(HealthDay News) — Among patients with Barrett’s esophagus who die within 10 years of diagnosis, approximately 2 percent of deaths are caused by esophageal cancer, and other causes such as ischemic heart disease are much more frequent, according to research published in the June issue of Gastroenterology.
Masoud Solaymani-Dodaran, M.D., M.P.H., Ph.D., of the Tehran University of Medical Sciences in Iran, and colleagues conducted a population-based study in England examining cause-specific mortality for a cohort of 8,448 patients with Barrett’s esophagus who were matched with 155,212 controls.
The researchers found that, compared with the control population, patients with Barrett’s esophagus had an increased risk of death from neoplastic, respiratory, and digestive causes, but not circulatory disorders. Among patients with Barrett’s esophagus, 4.5 percent of all deaths were caused by esophageal cancer, corresponding to an annual mortality rate of 0.14 percent and a cumulative 10-year risk of death of about 2 percent. Compared to esophageal cancer, nearly four times as many patients with Barrett’s esophagus died from ischemic heart disease, making it the largest single cause of death.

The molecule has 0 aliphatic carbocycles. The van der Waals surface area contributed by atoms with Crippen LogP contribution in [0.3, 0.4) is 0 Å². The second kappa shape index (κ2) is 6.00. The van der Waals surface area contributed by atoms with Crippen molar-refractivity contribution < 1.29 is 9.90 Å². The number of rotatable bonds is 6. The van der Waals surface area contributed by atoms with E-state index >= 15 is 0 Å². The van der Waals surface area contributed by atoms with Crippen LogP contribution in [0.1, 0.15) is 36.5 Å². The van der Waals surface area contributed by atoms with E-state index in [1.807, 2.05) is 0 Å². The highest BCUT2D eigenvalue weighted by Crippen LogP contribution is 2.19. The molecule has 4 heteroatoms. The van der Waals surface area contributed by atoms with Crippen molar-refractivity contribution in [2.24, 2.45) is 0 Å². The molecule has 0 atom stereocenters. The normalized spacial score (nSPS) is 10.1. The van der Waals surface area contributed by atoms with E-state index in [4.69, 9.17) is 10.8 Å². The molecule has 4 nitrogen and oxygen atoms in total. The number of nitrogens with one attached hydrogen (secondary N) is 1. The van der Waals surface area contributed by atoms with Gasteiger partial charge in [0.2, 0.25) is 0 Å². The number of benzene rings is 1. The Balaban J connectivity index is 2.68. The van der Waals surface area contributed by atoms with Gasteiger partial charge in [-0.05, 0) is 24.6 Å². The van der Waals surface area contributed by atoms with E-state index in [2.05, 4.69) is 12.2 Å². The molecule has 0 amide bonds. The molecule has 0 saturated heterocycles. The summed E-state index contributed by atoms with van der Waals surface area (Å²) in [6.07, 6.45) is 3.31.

“Among patients with Barrett’s esophagus, approximately 2 percent will die of esophageal cancer within 10 years,” the authors write. “However, patients with Barrett’s esophagus died more frequently of other causes, such as ischemic heart disease.”